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Modi was half-right: World’s first plastic surgeon may well have been Indian (but he wasn’t Shiva)

Published Last updated This article is more than 2 years old.

Over the weekend, Prime Minister Narendra Modi caused a few eyebrows to be raised when he suggested that ancient India must have been skilled in plastic surgery. How else would Shiva have grafted an elephant head on Ganesha after having beheaded the boy, Modi asked, reaching for an example from mythology.

Wellcome Library, London

That wasn’t all. Ancient India was also aware of genetic science, Modi said at the inauguration of the Nita Ambani-run Sir H.N. Reliance Foundation Hospital and Research Centre in Mumbai. To back up this assertion, he noted that Karna of the Mahabharata was born outside his mother’s womb.

By citing mythology as factual evidence of scientific progress, Modi seemed to be setting himself for ridicule. Newspapers in India and abroad did not miss the opportunity to take sarcastic digs at the prime minister’s statements, and, as was to be expected, social media users joined in too.

Modi could have spared himself the embarrassment if he’d put aside the epics and reached for some real Sanskrit treatises instead. Had he looked at the Sushruta Samhita,for instance, he would have found a description of one the world’s first plastic surgeries by Sushruta. In his treatise, Sushruta writes about grafting a piece of skin from the cheek to the nose around 600 BCE.

He also lays out instructions for how to reconstruct a nose with a flap of living skin carved from the cheek, treating it with liquorice and sandalwood. Europeans did not perfect rhinoplasty until the 19th century.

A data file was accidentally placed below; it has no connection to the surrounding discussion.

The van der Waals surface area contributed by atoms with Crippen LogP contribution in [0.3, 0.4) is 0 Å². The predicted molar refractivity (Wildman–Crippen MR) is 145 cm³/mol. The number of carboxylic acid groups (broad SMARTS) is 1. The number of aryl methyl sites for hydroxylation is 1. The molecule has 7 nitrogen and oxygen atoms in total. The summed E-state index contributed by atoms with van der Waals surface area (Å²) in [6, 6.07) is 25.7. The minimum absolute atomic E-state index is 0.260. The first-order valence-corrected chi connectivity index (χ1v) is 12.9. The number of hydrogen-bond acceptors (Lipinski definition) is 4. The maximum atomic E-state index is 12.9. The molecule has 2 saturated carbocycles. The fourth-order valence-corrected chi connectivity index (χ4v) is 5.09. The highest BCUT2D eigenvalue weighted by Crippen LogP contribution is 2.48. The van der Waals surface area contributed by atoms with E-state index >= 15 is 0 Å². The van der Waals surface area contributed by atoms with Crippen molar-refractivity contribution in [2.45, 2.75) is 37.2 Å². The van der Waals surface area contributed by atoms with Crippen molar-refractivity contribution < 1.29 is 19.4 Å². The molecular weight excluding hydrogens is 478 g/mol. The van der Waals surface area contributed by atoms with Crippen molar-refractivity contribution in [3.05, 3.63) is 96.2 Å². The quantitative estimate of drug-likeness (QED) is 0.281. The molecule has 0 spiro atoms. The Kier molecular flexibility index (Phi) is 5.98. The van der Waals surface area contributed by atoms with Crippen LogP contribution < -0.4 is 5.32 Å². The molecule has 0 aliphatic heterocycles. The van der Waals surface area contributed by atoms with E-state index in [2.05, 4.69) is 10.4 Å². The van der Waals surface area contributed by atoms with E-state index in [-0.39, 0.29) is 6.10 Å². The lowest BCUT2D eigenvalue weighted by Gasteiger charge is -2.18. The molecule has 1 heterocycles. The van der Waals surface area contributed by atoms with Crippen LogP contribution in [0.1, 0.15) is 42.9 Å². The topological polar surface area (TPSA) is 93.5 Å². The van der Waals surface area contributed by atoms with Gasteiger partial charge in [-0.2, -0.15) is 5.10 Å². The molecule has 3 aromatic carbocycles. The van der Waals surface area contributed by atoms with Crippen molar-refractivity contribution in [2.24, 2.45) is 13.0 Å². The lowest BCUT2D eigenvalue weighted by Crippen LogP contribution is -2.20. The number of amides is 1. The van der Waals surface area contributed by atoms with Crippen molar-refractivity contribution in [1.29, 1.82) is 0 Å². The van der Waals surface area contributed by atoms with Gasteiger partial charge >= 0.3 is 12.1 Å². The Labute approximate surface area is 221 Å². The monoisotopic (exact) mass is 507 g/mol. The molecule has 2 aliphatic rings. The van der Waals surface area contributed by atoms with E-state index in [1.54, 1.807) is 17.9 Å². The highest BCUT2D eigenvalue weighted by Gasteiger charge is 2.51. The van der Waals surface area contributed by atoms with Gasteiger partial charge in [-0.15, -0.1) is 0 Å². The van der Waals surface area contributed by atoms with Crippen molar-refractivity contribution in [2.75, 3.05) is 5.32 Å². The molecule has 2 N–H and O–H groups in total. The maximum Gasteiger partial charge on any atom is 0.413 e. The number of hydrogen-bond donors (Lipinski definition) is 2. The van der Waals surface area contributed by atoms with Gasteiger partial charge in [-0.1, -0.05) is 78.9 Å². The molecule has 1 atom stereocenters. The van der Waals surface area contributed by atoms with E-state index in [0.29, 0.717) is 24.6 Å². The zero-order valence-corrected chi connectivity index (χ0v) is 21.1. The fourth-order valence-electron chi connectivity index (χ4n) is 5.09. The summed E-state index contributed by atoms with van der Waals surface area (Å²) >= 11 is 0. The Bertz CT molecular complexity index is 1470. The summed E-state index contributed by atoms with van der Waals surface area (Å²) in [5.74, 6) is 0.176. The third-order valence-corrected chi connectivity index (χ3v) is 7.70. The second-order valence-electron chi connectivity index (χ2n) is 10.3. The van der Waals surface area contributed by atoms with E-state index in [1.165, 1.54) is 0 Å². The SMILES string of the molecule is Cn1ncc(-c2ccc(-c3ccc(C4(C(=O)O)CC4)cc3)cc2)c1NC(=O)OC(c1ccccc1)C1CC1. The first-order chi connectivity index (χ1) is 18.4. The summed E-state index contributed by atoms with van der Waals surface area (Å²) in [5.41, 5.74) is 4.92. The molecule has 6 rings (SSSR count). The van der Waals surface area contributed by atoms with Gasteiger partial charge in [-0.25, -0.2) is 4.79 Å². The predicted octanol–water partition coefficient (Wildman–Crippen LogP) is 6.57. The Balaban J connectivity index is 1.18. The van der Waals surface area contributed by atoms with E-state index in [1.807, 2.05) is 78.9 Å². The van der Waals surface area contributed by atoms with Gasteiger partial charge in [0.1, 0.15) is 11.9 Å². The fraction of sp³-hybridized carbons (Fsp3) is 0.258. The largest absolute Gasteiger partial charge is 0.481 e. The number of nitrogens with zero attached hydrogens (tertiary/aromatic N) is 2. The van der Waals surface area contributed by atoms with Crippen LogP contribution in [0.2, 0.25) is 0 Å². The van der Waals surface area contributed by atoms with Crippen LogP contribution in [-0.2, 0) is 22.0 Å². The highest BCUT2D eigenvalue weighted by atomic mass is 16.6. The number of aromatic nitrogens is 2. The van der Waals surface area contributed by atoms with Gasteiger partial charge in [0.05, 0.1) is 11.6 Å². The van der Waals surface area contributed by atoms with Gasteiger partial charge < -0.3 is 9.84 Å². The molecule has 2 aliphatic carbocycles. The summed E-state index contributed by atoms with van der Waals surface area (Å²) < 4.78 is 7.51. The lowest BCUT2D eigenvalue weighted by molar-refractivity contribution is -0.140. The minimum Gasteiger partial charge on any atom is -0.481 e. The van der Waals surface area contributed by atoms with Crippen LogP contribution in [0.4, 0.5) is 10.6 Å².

Sushruta was not the first physician from the subcontinent to detail his treatments. Shalihotra, perhaps the world’s first recorded veterinarian, wrote a long treatise on the care of horses some thousand years before that. He not only recommended what medicines to give horses when they were ill, but also detailed surgical procedures such as eye operations and bloodletting.

Wellcome Library, London.
Bloodletting on a horse. Illustration and text, 18th century. From Asvacikitsa.
Wellcome Library, London.
Eye operation on a horse. Illustration and text, 18th century. From Salihotra (Hindi): Asvacikitsa of Purusottama [treatise on horses].


As is evident, India has a long and thriving history of medical treatment. Traditional medical systems such as unani and ayurveda, which call for holistic healing, are vibrant in India even today. While they are looked upon with some distrust by western medical practitioners, these practices even have a department under the union health ministry to themselves, AYUSH, which deals with ayurveda,yoga,  unani, siddha and naturopathy.

Visual evidence of India’s long medical history can be found in the collection of The Wellcome Trust, a health-oriented international charity based in London, has been collecting images of medical practices from across the world since the 1890s.

The library has over 2,50,000 paintings, prints and drawings, some of which document the subcontinent’s transition from Indian to western medicine, as ear cleaners and surgical veterinarians give way to British-run plague hospitals and informative posters about leprosy. Here is a selection.

Wellcome Library, London
Earthenware jar with Urdu inscription containing unani medical preparations, 1801.
Wellcome Library, London
Physician taking pulse. By a Delhi painter. Watercolour, 1825.
Wellcome Library, London
A child with plague in a hospital bed, a nurse and two men by his side, during the plague epidemic in Mumbai. Photograph attributed to Captain C Moss, 1897.
Wellcome Library, London
Interior of a temporary hospital for plague victims. Mumbai plague epidemic, 1896-1897.
Wellcome Library, London
Leprosy: patients showing symptoms. Colour lithograph, [195-?]. By Hind Kusht Nivaran Sangh.
Wellcome Library, London
Leprosy: patients showing symptoms. Colour lithograph, [195-?] By Hind Kusht Nivaran Sangh.
Wellcome Library, London
Colour photograph showing an anatomical model advertising a pharmacy in Delhi, India. The model is behind glass and surrounded with bottles. The pharmacist’s name, Kaviraj A N Roy, BSc, MASFRMP, is written on a label at the top left of the glass case. A man, perhaps the pharmacist, sits reading a book. Photograph, 1993. By Ben Dray.

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